·Embarq Now Centu..
Do your homework In years past most utilities were installed in the back yard between lots on telephone poles. This was particularly popular where homes were built back to back. That allowed one cable run to serve twice as many proprieties as placing utilities in the front of homes. Eventually the Federal Government required that all utilities be buried. That resulted in a problem when the property owner dug up their back yard for any reason and cut cables. In recent years many developers have chosen to place all utilities at the front of the property. The advantage is that the service personnel do not have to go into the back yard of the home to connect or disconnect service. These problems can be resolved if one does their homework.
1) Check with the building department that serves your area to determine what size an object, installed in the utility easement must be, to be considered a structure. Structures fall under different regulations than cable terminals boxes and telephone poles. In some jurisdictions the location of equipment larger than a specified size must be review and approved before it can be installed.
2) Check the survey of your property to see if the equipment is installed within the utility easement. If it is installed extending beyond the easement the property owner can force the service provider to remove it or move it. This is particularly important when the footprint of the cabinet is larger than the utility easement.
3) If this is new route for a new service, find out if the utility easement is still in force on your property. In some cases a former property owner has obtain a release of easement from all utilities currently providing service in the area. If the release is recorded on the deed the utility easement is no longer in force and can no longer be used by utilities without permission or compensation of the homeowner. In the mid 80's a Cable Television Company attempting to compete against the incumbent CATV Company, had to abandon their efforts when they found that the routing of many of their cables passed through properties where the easements had already been abandoned. The company found that there was no way to determine if easements had been abandoned without reviewing the deed of every property along the route. The fiasco resulted in many lawsuits against the competitive cable company for damage to homeowners properties by contractors installing the new cable system.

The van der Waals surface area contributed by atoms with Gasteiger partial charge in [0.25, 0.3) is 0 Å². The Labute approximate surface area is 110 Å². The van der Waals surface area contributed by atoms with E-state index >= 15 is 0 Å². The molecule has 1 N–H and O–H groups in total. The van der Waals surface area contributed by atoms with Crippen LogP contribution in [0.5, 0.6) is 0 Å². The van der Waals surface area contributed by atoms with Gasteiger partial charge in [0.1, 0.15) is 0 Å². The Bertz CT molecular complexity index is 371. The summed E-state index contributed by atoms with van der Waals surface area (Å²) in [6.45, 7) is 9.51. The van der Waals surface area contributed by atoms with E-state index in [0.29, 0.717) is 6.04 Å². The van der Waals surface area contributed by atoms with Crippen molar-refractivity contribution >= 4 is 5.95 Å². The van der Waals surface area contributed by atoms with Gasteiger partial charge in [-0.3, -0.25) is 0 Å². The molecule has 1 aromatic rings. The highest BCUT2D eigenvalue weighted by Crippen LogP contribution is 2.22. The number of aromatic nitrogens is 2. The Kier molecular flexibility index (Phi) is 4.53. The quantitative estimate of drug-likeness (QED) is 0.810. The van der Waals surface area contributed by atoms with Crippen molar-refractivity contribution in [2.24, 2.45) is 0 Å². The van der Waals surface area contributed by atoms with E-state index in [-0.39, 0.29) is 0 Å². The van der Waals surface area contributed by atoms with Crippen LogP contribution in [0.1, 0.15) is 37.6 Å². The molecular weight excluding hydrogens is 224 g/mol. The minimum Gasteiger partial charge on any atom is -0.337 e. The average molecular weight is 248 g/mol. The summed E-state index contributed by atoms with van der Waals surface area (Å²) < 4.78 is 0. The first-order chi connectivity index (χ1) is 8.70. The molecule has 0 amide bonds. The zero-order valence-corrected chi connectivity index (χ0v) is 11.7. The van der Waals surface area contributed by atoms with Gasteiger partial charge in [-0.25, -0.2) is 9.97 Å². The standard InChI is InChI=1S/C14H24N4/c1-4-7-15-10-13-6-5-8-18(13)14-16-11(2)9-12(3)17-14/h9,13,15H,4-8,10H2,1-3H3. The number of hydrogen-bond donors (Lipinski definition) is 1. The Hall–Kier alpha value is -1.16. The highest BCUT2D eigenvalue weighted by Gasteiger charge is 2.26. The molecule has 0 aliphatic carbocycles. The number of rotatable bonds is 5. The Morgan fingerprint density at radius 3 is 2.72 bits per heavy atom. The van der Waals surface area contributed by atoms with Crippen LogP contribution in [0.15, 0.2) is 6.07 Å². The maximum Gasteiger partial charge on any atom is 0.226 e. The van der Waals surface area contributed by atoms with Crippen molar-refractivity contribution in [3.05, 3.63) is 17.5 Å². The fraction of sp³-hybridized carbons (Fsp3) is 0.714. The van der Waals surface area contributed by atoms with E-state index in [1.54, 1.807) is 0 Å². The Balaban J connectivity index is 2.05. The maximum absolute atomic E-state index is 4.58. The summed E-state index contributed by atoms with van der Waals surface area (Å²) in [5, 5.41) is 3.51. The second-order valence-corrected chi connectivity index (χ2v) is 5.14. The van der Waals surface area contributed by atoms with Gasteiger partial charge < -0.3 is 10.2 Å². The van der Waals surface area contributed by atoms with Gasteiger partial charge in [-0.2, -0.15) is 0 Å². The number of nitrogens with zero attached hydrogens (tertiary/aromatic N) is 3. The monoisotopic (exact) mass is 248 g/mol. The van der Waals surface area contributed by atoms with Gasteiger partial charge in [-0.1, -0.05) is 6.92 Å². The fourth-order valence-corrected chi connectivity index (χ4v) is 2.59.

4) Contact your local governmental representatives and ask them to pass regulations regarding the size of equipment installed in utility easements. A representative from a homeowners association can more easily obtain cooperation from the local government since the represent a large voting block. Remind the officials that if property values go down so does the property tax than can be levied on the property.
Most of what you said is valid, except the federal government did not require that all utilities be buried. I can see at least one location from my house that has aerial power, catv, and telephone. However, all utilities are buried on the rear easement of my property.
Also, it depends on how the easement is written and negotiated, I have seen 12 x 24 buildings placed on a easement.
reply to Mr Matt
There are a couple of problems if you read the article. At least some of the work is being done in the "right of way".
"Any time work is being done in the right-of-way there are going to be unintended consequences," said Andrew Johnson, spokesman for Comcast.
I can't say for FL but in PA your property ends at the right-of-way. It is not an easement. It's not your property.
As for your local officials, it also states:
"The state Legislature removed cities' powers to negotiate TV service franchises in 2006 when it passed the Digital Infrastructure and Cable Competition Act. That power was given to the state to streamline the deployment of new video technology. In the process, cities lost some leverage in dealing directly with cable TV and telephone companies.
"The utility companies have fairly broad rights to put what they want there," said Eric McHenry, the city's chief technology officer."
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